A Desperate Fortune
Booklist Reviews 2015 March #1
Following her tried-and-true format of interlacing a contemporary romance with a story set in the past, Kearsley (The Firebird, 2013) introduces a modern heroine not usually portrayed in romance fiction. Sara Thomas, brilliant and slightly autistic, has just lost another computer-programming job when her cousin suggests that she go to France and use her cryptography skills to work for a historian and decode the Jacobean diary of Mary Dundas. In 1732, Mary, the 21-year-old daughter of a Scottish wigmaker at the court-in-exile of the Stuart king, is finally sent for by her brother after living with an aunt and uncle for most of her life. But he promptly sends her away to help ensure the safe escape of a Jacobite supporter. As Mary's predicament leads her further into danger, she discovers the true nature of the scary Scot who is protecting their party. Kearsley makes sure that as Sara realizes that the diary is not telling the story her employer expects, she finds comfort in an unexpected relationship of her own. Copyright 2014 Booklist Reviews.
LJ Reviews 2015 February #1
Sara Thomas has always seen the world differently but it wasn't until college that she received an official diagnosis of Asperger's. Even with coping tools, Sara struggled to work with others as a programmer. When given the chance to decipher secrets hidden in the diary of Mary Dundas, an average Jacobean woman of the 1730s, Sara agrees. What she uncovers both in the diary and in her own life is more than anyone could have expected. VERDICT Kearsley's (The Firebird) decision to offer a fully developed, romantic lead with the perspective of Asperger's is a welcome and refreshing idea. Incorporating rich historical details that feel as vivid as the present enables readers to quickly lose sense of time as the author weaves threads from two eras into one dramatic tapestry. A strong pick for readers of historical fiction, romance fans of any age looking for a light love story, or fans of Lauren Willig.—Stacey Hayman, Rocky River P.L., OH[Page 73]. (c) Copyright 2014. Library Journals LLC, a wholly owned subsidiary of Media Source, Inc. No redistribution permitted.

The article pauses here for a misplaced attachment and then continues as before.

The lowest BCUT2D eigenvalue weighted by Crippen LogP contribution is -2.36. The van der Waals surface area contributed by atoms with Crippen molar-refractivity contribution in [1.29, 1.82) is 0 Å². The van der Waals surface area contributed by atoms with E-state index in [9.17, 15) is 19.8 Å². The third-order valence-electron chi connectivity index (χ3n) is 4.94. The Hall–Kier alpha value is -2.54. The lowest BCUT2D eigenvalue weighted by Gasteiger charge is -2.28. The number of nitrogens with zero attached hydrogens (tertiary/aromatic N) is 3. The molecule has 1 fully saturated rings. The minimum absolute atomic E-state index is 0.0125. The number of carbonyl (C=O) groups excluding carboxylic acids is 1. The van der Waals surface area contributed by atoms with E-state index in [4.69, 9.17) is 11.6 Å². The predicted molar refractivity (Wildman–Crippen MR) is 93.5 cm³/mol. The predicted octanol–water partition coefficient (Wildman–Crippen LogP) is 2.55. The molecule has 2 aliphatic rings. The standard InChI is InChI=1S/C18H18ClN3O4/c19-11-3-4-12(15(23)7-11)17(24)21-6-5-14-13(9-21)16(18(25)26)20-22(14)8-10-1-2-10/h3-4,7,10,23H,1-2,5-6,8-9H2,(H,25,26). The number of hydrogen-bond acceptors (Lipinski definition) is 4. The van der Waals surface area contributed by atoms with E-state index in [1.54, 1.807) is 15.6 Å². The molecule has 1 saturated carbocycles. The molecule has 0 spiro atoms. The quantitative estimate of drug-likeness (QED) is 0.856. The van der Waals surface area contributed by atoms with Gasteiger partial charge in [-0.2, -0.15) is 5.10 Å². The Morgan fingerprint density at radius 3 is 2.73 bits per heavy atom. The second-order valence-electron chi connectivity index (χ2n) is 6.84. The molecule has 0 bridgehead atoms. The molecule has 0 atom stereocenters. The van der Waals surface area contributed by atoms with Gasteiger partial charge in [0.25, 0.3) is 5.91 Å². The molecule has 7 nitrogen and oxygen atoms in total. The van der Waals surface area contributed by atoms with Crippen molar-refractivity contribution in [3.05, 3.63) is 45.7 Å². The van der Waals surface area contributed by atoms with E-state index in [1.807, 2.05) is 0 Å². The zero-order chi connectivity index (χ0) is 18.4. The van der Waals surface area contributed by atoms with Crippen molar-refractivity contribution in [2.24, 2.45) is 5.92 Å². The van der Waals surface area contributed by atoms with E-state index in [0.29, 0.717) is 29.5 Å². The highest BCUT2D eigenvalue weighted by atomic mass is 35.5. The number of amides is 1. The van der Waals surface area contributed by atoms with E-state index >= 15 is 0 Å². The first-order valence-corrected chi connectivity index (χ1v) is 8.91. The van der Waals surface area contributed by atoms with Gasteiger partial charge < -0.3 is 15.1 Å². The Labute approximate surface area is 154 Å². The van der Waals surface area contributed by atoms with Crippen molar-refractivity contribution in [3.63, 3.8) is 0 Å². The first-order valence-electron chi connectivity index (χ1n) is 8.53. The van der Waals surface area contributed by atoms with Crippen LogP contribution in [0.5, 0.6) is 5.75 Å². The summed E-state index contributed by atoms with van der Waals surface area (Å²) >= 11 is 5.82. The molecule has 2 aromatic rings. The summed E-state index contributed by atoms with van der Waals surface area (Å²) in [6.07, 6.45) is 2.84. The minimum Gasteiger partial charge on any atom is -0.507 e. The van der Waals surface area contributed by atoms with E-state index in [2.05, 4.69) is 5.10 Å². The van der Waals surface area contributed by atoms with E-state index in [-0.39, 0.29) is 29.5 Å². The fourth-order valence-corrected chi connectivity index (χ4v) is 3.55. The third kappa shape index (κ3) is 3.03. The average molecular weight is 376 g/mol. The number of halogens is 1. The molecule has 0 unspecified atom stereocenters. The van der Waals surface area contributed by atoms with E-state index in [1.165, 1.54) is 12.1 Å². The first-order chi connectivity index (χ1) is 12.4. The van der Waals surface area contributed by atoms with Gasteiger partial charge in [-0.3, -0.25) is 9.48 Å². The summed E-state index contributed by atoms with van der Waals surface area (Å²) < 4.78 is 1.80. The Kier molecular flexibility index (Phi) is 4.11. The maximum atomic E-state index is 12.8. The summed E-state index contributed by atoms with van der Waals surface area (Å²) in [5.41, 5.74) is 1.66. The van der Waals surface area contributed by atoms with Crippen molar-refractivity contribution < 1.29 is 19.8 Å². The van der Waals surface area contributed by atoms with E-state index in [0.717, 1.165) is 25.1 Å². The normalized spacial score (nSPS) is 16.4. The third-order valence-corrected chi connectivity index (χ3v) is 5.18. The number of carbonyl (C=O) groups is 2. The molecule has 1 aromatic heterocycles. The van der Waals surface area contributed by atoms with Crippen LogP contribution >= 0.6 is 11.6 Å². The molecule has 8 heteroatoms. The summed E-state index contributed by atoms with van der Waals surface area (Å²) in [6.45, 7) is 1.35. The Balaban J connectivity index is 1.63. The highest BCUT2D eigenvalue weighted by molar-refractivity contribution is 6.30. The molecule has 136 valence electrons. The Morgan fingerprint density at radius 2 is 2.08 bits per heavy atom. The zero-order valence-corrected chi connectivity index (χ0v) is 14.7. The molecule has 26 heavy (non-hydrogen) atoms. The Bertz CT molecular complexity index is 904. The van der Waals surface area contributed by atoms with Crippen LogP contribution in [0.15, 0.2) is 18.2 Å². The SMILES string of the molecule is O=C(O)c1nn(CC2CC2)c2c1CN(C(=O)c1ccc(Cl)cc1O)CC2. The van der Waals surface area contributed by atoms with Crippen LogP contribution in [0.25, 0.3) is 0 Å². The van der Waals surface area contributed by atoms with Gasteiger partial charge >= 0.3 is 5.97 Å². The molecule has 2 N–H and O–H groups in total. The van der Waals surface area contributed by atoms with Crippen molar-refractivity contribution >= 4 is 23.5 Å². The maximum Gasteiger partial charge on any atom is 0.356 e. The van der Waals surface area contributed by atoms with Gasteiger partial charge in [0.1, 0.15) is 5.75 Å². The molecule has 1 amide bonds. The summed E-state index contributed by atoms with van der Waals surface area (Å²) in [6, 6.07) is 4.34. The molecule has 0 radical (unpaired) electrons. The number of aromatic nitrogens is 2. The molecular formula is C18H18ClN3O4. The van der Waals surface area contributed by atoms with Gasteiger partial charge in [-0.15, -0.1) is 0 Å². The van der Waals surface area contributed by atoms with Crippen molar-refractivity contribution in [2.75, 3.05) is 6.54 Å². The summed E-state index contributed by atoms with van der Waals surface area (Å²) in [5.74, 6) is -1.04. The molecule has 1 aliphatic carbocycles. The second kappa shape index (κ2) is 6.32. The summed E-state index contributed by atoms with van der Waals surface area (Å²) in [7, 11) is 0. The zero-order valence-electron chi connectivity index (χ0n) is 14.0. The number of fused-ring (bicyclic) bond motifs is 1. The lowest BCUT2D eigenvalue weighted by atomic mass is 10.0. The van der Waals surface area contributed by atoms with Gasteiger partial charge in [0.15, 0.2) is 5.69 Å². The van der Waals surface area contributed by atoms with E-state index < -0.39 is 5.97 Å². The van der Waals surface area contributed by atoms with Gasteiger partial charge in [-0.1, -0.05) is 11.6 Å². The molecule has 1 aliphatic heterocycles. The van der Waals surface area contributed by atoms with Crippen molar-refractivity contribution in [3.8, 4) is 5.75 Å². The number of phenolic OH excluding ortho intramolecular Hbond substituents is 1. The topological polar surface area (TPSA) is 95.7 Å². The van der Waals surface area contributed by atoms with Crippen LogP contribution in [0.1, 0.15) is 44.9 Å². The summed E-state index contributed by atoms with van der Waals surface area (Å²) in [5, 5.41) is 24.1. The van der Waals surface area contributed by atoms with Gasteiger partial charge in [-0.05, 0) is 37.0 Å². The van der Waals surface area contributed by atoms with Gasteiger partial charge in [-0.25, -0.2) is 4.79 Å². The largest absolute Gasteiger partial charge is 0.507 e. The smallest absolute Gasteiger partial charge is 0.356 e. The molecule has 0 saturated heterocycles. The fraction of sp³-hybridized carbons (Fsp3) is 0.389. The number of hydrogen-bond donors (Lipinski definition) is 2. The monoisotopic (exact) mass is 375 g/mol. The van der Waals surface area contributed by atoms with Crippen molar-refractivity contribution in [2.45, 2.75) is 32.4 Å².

PW Reviews 2015 April #3
Kearsley (The Winter Sea) entwines the contemporary and historical narratives of two unmoored women looking for their place in the world. In the present day, jobless Sara Thomas travels to France to crack the cipher of an encrypted 18th-century diary. In 1732, the diary's author, young Mary Dundas, gets caught up in the intrigues of the continental community of Jacobite exiles. A plan gone awry sweeps her into murder and a flight south to Rome under the protection of the indefatigable, indestructible MacPhearson, eluding bounty hunters, wolves, spies, and betrayal. Sara's quieter tale mainly involves enjoying French hospitality, scenery, and the beautiful, attentive Luc Sabran. But Sara is inspired by Mary, who "found she liked this woman she had chosen now to be—this Mary Dundas, who had traveled and seen trouble and been changed by it." Mary's vividly described travels and threats add thrills to their shared tale. Fans of historical spy fiction will enjoy the dangers risked by Jacobite sympathizers, while Kearsley's gentle drama and accurate detail are sure to satisfy lovers of historical fiction and romance. (Apr.)[Page ]. Copyright 2014 PWxyz LLC